With the coasters out of the way we made our way into the officially licensed Roller Coaster Restaurant for some lunch. The touch screen menu, which was available in English, had a fairly typical complement of burgers, salads, and wok dishes – accompanied by an extremely impressive selection of alcoholic cocktails as befits the host country. The service was very fast; my order was delivered in less than five minutes after passing through a vertical loop overhead. The pricing wasn't bad at all, though readers should be aware that the portions were child-sized; I ended up ordering a second main course and could have made a fair stab at a third.
We paid our bill and wandered back into the park, ending up at the Eco Village and Kiddie Zone. The main attraction in this area was a dolphinarium, and it was evidently popular; a show had just ended when we arrived and hundreds of guests were streaming out from the exit. We also spotted a theatre, a petting zoo, and a selection of standard flat rides reserved for younger visitors, including Little Hump Backed Horse (a miniature carousel) and Funny Pirate (a themed Frog Hopper).
The adjacent Sea Kingdom was anchored (d'oh!) by Buyan, a Mack Rides Splash Battle with ten boats and a number of special effects. It stood next to a pool with electric boats supplied by Ukrainian manufacturer RIF; the designers apparently couldn't make up their mind about which theme they wanted so they went for a selection of different ones. The last ride in this area was Chudo-Yudo Fish-Whale, a compact carnival-style log flume that was identical in design to the version that tours in Ireland. The convoluted name originates from a legendary multi-headed dragon, one of the guardians of the Water of Life and Death; Chudo-Yudo was traditionally invoked in times of drought.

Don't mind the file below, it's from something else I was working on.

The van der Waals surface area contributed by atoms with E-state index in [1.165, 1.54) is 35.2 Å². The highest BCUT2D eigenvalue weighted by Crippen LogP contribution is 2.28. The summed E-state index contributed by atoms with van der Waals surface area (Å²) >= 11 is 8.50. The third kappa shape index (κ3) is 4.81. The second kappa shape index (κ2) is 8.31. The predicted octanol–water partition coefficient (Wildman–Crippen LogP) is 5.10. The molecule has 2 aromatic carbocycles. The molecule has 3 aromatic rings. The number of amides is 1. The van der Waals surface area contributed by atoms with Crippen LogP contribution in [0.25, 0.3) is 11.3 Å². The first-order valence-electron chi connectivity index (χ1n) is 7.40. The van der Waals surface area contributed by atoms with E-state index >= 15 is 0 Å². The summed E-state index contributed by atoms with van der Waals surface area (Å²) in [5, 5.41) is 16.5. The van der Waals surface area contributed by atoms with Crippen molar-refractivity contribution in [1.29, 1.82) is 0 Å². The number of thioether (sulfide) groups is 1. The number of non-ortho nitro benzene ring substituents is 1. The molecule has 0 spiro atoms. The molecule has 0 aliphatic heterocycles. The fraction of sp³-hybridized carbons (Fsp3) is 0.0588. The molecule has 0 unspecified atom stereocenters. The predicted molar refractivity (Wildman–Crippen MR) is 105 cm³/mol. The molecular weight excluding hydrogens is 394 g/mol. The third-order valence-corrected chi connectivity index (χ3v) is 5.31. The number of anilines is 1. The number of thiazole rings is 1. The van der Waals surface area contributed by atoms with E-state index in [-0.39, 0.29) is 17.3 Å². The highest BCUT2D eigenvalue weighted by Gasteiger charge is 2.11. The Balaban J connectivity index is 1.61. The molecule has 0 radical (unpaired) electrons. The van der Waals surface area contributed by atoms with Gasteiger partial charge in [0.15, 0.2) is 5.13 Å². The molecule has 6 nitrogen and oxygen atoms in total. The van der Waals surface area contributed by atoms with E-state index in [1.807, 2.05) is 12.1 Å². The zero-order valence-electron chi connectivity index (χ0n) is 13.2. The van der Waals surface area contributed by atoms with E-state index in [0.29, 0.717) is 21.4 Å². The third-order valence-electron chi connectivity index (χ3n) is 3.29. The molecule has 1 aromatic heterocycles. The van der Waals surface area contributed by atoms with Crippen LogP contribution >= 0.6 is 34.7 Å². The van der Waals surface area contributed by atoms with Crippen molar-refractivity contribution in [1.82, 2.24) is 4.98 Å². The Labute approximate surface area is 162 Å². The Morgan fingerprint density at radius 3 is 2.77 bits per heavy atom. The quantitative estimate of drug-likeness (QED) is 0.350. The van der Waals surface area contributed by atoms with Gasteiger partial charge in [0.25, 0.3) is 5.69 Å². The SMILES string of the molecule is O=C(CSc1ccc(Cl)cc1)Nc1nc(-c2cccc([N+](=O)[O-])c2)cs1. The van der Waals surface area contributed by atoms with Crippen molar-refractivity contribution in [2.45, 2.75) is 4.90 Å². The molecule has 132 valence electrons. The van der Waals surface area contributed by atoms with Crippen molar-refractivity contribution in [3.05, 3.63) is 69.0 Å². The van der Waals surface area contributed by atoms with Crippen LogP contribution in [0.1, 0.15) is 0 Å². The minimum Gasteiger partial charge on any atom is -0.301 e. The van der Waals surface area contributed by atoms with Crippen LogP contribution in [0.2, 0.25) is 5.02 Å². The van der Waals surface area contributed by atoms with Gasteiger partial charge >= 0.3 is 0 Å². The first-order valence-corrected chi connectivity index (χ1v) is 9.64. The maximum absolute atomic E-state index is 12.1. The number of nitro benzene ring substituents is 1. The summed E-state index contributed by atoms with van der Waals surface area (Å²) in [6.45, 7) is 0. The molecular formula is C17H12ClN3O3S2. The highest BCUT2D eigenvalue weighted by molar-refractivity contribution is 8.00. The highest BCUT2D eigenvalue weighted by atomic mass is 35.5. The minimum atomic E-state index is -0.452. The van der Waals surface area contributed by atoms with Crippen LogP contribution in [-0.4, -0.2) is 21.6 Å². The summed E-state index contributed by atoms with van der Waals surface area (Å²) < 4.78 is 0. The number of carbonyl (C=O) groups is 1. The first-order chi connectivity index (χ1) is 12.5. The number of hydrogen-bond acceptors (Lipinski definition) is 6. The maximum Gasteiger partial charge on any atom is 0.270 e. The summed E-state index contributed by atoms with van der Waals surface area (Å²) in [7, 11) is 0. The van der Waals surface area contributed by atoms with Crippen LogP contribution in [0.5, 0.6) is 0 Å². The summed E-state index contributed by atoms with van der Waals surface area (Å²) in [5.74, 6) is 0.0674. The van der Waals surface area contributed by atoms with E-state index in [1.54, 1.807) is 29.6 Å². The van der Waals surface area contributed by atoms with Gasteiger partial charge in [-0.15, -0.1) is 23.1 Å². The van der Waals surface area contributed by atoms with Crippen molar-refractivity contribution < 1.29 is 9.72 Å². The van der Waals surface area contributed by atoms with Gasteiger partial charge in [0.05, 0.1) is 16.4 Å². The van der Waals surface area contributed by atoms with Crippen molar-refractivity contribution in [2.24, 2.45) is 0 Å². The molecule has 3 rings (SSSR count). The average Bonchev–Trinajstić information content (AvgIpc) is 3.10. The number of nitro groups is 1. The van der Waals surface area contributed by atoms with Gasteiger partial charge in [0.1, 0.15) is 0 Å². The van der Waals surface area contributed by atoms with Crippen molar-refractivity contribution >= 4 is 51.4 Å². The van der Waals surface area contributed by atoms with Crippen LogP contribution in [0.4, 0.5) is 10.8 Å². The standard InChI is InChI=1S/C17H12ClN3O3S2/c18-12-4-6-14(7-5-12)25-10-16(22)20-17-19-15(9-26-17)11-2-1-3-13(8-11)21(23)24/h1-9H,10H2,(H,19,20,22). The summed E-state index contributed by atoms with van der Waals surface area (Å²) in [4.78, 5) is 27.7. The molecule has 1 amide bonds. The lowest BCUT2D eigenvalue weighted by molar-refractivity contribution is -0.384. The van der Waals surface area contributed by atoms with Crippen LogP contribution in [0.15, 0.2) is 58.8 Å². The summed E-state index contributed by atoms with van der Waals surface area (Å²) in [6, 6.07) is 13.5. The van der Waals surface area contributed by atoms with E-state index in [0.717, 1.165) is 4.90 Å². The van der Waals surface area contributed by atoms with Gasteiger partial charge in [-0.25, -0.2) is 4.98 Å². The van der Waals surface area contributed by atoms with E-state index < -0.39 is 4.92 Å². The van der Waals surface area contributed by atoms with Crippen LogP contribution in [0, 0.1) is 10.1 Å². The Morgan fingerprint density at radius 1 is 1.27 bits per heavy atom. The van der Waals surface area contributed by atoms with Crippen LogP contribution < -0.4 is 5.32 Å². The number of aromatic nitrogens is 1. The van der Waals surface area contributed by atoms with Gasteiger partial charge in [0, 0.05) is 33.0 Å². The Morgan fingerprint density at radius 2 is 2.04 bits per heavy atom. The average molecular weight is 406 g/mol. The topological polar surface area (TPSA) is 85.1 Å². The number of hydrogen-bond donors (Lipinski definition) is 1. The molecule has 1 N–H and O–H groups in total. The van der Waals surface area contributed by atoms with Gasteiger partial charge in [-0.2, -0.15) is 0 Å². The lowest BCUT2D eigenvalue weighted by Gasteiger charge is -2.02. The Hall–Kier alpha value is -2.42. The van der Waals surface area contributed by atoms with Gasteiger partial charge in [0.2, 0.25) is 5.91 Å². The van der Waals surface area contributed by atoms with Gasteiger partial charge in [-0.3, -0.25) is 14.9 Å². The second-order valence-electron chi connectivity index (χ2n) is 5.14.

Our final ride ended up being Firebird, a new generation tower ride from S&S Sansei that had been under maintenance when we'd passed it earlier in the day. The sixty-five metre high attraction resembles one of the older combo towers, but for the fact that the car has a ring of seats rather than the rectangular design of the past. As ever it launches upwards, bounces a few times, moves to the top, then launches back downwards again. I'd have preferred a slightly more powerful descent, but that is really a nitpick; the experience on the whole was very good.
23rd August 2019
It was mid-afternoon when we decided we'd had our fill of Sochi Park. We could have gone directly to our overnight hotel for a relaxed afternoon and evening, but decided instead to use the time for a second attempt at the relocated Schwarzkopf in Lazarevskoye Park. This mission was a success, though it came at a cost; the two hundred kilometre round trip drive took over six hours to complete due to extremely heavy traffic in both directions.
Eighteen examples of the Jet Star 1 were built between 1968-1977. Today there are just five still in operation: one touring in Argentina, one touring in France, and three permanently installed in parks. Roller Coaster is the oldest of the latter, having started its career at Santa Cruz Beach Boardwalk in 1972. The track on the forty-seven year old ride was a little rusty, but the comfort level was every bit as good as it would have been when new, and well worth the ₽350 (~€4.75) ticket cost. The only slight oddity came at the start, when the rolled onto the lift and stopped before the chain started moving; one presumes that that sequence reduces wear on the chain at the expense of the anti-rollback dogs.